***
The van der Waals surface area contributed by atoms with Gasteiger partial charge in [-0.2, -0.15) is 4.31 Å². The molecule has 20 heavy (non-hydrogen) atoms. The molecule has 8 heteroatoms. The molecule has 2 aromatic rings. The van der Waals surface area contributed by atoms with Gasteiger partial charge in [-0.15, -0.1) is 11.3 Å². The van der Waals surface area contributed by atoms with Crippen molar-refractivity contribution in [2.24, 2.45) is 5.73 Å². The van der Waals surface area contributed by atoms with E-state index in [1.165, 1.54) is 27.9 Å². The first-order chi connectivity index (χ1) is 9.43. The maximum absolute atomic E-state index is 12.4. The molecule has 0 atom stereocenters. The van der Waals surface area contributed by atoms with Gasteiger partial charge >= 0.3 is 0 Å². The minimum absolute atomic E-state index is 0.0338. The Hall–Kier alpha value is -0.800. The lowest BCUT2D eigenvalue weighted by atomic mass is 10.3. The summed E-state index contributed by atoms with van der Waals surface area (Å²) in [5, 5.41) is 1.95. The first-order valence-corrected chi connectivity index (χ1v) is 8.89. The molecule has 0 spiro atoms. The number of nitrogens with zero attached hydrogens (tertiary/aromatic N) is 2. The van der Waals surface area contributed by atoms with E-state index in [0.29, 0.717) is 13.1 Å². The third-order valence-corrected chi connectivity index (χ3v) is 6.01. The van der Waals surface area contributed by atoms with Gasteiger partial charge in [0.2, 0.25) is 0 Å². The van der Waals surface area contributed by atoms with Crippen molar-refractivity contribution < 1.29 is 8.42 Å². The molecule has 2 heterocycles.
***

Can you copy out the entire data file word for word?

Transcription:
The van der Waals surface area contributed by atoms with Gasteiger partial charge in [-0.2, -0.15) is 4.31 Å². The molecule has 20 heavy (non-hydrogen) atoms. The molecule has 8 heteroatoms. The molecule has 2 aromatic rings. The van der Waals surface area contributed by atoms with Gasteiger partial charge in [-0.15, -0.1) is 11.3 Å². The van der Waals surface area contributed by atoms with Crippen molar-refractivity contribution in [2.24, 2.45) is 5.73 Å². The van der Waals surface area contributed by atoms with E-state index in [1.165, 1.54) is 27.9 Å². The first-order chi connectivity index (χ1) is 9.43. The maximum absolute atomic E-state index is 12.4. The molecule has 0 atom stereocenters. The van der Waals surface area contributed by atoms with Gasteiger partial charge >= 0.3 is 0 Å². The minimum absolute atomic E-state index is 0.0338. The Hall–Kier alpha value is -0.800. The lowest BCUT2D eigenvalue weighted by atomic mass is 10.3. The summed E-state index contributed by atoms with van der Waals surface area (Å²) in [5, 5.41) is 1.95. The first-order valence-corrected chi connectivity index (χ1v) is 8.89. The molecule has 0 spiro atoms. The number of nitrogens with zero attached hydrogens (tertiary/aromatic N) is 2. The van der Waals surface area contributed by atoms with E-state index in [0.29, 0.717) is 13.1 Å². The third-order valence-corrected chi connectivity index (χ3v) is 6.01. The van der Waals surface area contributed by atoms with Gasteiger partial charge in [0.2, 0.25) is 0 Å². The van der Waals surface area contributed by atoms with Crippen molar-refractivity contribution < 1.29 is 8.42 Å². The molecule has 2 heterocycles.